While we were laying in the road looking at our maps (by this point, we’d started laying down anytime we stopped), we realized that the hash house was approximately 10km away by road and at the rate we were stumbling, it was going to take us nearly 2 hours to get back. Ugh. We decided to get a few points on the way back, just so we wouldn’t have to come back.
The next checkpoint (#44) was in a cemetery, which was a bit creepy at 1:30am, but we had to get it, as it was near the Farm Branch River (our last name is ). We weaved all over the road during the next 4km to the church where checkpoint #37 was located. We were both even more stupid at this point. Generally at this point during races, I start thinking about food. Jon said he was thinking about pizza. This was the first time that didn't want food and my greatest desire at that point was for a lawn chair. Odd…
I wandered all over the woods and playground looking for the point, while Jon looked around the building. We were slumped on the front stairs, about to give up, when I looked across the street and saw the checkpoint sitting right there. Jon said he’d seen the point, but thought it was a no-trespassing sign.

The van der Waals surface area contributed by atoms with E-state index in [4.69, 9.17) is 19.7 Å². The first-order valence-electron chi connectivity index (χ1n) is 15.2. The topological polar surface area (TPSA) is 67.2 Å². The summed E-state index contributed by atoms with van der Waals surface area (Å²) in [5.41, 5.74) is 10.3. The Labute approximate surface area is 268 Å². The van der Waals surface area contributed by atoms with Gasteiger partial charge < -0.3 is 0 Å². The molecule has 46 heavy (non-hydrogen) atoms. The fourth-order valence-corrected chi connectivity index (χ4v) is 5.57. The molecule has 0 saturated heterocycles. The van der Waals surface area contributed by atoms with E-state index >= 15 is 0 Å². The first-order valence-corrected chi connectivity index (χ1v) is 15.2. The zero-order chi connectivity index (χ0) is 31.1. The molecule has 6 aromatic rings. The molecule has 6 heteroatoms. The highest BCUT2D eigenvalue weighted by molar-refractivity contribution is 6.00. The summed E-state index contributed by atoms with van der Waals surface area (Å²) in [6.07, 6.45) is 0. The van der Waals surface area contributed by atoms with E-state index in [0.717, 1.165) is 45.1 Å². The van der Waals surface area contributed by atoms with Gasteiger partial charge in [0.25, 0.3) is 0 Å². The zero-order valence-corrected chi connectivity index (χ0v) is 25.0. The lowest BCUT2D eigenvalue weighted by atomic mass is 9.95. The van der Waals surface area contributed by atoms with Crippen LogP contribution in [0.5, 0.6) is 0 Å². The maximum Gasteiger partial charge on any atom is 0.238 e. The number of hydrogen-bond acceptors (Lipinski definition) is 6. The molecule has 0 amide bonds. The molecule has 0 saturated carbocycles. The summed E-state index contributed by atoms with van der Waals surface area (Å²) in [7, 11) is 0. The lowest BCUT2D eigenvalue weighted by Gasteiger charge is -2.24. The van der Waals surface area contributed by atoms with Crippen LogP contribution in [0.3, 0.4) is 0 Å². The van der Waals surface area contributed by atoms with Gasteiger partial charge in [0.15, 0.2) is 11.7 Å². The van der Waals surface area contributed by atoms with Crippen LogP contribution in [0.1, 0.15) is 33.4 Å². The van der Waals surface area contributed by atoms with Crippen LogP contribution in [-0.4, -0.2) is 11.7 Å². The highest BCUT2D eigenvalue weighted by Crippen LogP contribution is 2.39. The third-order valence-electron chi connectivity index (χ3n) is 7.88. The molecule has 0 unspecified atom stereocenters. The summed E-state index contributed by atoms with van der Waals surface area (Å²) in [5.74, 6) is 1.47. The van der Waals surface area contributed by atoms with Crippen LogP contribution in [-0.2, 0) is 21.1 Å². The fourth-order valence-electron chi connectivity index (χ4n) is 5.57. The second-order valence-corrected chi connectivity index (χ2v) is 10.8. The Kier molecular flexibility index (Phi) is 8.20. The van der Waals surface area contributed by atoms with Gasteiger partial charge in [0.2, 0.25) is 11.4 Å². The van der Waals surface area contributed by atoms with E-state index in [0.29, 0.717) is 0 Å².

On the 2km lurch down the road to the turn off for #31 where the power lines crossed the road, I saw two owls watching from a branch near the road, and we saw the eyes of groups of other unidentifiable animals. Kinda creepy. We also learned that only I could see the eyes in the woods. Not sure if this was because Jon’s headlamp was dead, or what, but I’d guess it’s the latter.
When we hit the power line/road crossing, we both lay down in the middle of the road for 10 minutes or so, trying to decide whether to suffer through another bushwhack to get #31 (did you know a Camelback with air in the bladder makes a nice back rest?). I said that if Jon didn’t want to go, I’d go on my own. Thankfully, Jon wouldn’t let me go out on my own. It looked like all we had to do was follow the power lines to where they crossed a river. On the way to #31, I fell knee deep through a tangle of thorn bushes. Jon said he heard me whimpering and saying, “I can’t take this any more – let’s get out of here.” Jon persuaded me to keep going by saying that the checkpoint was right there (it wasn’t). Invariably, we lost the power lines, but through pure dumb luck, we found the point. We got lost again on the way back to the road, but eventually made it out. It’s amazingly easy to lose sight of power lines in the dark!